With multiple trends driving the increase in video ad spend it’s important to identify the impact it has on consumer consumption and device purchases. If one looks deeply enough into these trends, you’ll be able to find an actionable roadmap for the future and plan accordingly.
Take a look at the top 5 consumer trends we’ve identified below:
Trend 1: Increased Mobile Device Viewing
Consumers are no longer tied to watching video on TV sets, but TV is far from a dead issue. The major issue in consumption is increased device use. This covers cell phones (iOS & Android), laptops, iPads, tablets, and the expanding ultramobile market segment. There are apps capable of playing short video on the Apple Watch.
Trend 2: Monitor Demographic Changes
Advertisers should review demographic changes regularly. Recently a report by DIGIDAY reported consumers aged 50 to 64 were watching 11 minutes of digital video a day in 2014, but this year the figures are closer to 19 minutes. Adults have cut back slightly on their typical 6 hour plus a day TV viewing. Identifying intelligence like this will help you know where consumer shifts are happening so you can plan accordingly.
Trend 3: The Importance of Mobile Viewing Options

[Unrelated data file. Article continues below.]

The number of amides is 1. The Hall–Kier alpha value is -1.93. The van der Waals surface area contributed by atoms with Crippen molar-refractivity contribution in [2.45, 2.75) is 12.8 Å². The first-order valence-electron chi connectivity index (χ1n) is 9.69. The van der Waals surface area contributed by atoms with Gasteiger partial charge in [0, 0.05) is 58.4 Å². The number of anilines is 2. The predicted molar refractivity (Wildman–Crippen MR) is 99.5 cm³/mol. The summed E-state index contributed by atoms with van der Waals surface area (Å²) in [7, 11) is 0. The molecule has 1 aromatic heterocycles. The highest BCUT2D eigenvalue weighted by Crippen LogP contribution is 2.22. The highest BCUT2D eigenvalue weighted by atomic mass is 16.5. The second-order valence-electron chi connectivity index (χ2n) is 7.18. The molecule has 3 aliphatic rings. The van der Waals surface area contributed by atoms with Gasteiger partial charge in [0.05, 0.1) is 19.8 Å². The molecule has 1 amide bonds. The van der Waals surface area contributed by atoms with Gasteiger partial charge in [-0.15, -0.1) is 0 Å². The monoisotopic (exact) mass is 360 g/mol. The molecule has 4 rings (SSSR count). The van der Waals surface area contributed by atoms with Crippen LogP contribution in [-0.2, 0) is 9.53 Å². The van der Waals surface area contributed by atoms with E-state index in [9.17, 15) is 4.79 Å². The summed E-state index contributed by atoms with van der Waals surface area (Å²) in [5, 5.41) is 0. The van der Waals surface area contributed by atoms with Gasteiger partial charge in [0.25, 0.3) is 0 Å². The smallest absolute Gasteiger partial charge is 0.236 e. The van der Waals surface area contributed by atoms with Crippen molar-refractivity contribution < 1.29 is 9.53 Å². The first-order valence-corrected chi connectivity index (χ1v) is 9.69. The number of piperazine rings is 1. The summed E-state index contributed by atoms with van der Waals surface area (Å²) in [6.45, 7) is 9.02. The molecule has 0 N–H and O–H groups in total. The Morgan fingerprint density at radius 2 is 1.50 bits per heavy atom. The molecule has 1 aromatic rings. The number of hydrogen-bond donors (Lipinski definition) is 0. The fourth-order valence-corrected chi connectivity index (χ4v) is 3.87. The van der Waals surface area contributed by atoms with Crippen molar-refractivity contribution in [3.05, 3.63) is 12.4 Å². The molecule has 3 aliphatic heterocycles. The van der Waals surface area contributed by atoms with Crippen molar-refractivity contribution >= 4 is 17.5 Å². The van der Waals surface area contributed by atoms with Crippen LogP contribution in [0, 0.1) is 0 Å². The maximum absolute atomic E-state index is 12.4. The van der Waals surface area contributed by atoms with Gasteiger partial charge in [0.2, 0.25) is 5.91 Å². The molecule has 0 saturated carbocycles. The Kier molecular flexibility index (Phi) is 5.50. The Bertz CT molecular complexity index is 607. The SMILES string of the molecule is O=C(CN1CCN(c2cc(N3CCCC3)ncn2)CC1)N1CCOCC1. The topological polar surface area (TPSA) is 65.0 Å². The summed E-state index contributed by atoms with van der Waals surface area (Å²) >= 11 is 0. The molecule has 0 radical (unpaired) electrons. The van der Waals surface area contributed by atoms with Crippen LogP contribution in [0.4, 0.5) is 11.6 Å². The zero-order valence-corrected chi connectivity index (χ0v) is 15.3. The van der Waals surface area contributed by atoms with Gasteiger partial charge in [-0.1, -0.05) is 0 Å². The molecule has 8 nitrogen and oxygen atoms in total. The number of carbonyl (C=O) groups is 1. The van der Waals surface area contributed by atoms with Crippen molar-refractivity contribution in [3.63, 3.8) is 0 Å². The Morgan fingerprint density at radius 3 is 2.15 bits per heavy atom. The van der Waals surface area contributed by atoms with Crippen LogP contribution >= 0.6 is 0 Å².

According to Nielsen, the consumption in all demographic segments increases yearly. Video ad platform FreeWheel shows that more than 60 percent of ad views are for videos less than 20 minutes. Data from NPD group shows that the larger mobile screen is responsible for more video consumption. Adobe research shows 50% more viewing on desktops than smartphones.
If you’re involved in the build-out of client websites or minisites, make sure there’s a mobile version as well.
Trend 4: Ad Revenue Increase
Video ad revenue is expected to increase from $5.96 billion this year to $12.71 billion in 2016, according to eMarketer. Keep in mind that spending is still far behind TV ad spending. Ad start rate has decreased on all devices. Those on desktops are viewing the most ads per video view. Tablets had the largest decrease in ad-start to video-start ratio. While viewing frequency increased, fewer ads were started per video watched compared to last year. The decline is largest on tablets. Combining videos per visitor and ad starts per video results in smartphone users viewing about the same number of ads as last year, while tablet and desktop users are viewing fewer.
Trend 5: New FCC Ad Guidelines
With the tougher native ad guidelines issued by the FCC, some advertisers and publishers may have to make changes such as the words promoted, or promoted stories. According to the FCC, this can be misleading for consumers. The word “ad,” or “sponsored advertising content” is allowed. Additionally, “Promoted by [advertiser name here]” is also an option.
Only 30 percent of publishers are in compliance with the new regulations, so there’s a lot of work to be done. Advances in digital technology and the ad dollars associated with this rush have really only begun. As more and more consumers turn to new media and new ways of digesting that media, ad spending will also continue to evolve and grow. The trick will be capitalizing potential ad revenue while remaining compliant.